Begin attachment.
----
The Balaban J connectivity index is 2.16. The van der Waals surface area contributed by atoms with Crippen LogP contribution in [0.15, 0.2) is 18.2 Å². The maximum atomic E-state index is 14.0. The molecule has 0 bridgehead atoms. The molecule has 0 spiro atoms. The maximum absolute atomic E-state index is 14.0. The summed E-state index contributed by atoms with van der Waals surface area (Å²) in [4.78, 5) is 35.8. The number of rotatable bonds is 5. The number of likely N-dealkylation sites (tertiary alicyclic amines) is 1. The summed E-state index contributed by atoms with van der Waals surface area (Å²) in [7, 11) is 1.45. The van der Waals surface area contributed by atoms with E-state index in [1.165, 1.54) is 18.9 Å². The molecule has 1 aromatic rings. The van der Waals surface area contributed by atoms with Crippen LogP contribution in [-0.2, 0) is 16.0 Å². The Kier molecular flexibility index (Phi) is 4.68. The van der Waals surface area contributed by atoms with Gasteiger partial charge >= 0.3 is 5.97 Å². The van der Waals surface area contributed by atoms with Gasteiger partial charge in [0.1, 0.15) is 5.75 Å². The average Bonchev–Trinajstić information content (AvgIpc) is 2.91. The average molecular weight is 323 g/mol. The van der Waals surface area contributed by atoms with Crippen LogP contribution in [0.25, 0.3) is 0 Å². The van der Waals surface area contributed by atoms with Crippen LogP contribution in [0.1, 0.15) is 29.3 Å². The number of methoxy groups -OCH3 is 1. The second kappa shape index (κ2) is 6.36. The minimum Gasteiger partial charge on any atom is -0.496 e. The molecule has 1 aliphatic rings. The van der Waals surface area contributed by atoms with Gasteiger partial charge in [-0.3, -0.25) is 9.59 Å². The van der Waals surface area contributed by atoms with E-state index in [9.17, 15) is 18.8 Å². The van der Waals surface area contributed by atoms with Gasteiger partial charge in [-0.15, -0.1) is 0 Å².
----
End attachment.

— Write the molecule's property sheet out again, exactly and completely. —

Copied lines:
The Balaban J connectivity index is 2.16. The van der Waals surface area contributed by atoms with Crippen LogP contribution in [0.15, 0.2) is 18.2 Å². The maximum atomic E-state index is 14.0. The molecule has 0 bridgehead atoms. The molecule has 0 spiro atoms. The maximum absolute atomic E-state index is 14.0. The summed E-state index contributed by atoms with van der Waals surface area (Å²) in [4.78, 5) is 35.8. The number of rotatable bonds is 5. The number of likely N-dealkylation sites (tertiary alicyclic amines) is 1. The summed E-state index contributed by atoms with van der Waals surface area (Å²) in [7, 11) is 1.45. The van der Waals surface area contributed by atoms with E-state index in [1.165, 1.54) is 18.9 Å². The molecule has 1 aromatic rings. The van der Waals surface area contributed by atoms with Crippen LogP contribution in [-0.2, 0) is 16.0 Å². The Kier molecular flexibility index (Phi) is 4.68. The van der Waals surface area contributed by atoms with Gasteiger partial charge >= 0.3 is 5.97 Å². The van der Waals surface area contributed by atoms with Gasteiger partial charge in [0.1, 0.15) is 5.75 Å². The average Bonchev–Trinajstić information content (AvgIpc) is 2.91. The average molecular weight is 323 g/mol. The van der Waals surface area contributed by atoms with Crippen LogP contribution in [0.25, 0.3) is 0 Å². The van der Waals surface area contributed by atoms with Crippen LogP contribution in [0.1, 0.15) is 29.3 Å². The number of methoxy groups -OCH3 is 1. The second kappa shape index (κ2) is 6.36. The minimum Gasteiger partial charge on any atom is -0.496 e. The molecule has 1 aliphatic rings. The van der Waals surface area contributed by atoms with Gasteiger partial charge in [-0.3, -0.25) is 9.59 Å². The van der Waals surface area contributed by atoms with E-state index in [9.17, 15) is 18.8 Å². The van der Waals surface area contributed by atoms with Gasteiger partial charge in [-0.15, -0.1) is 0 Å².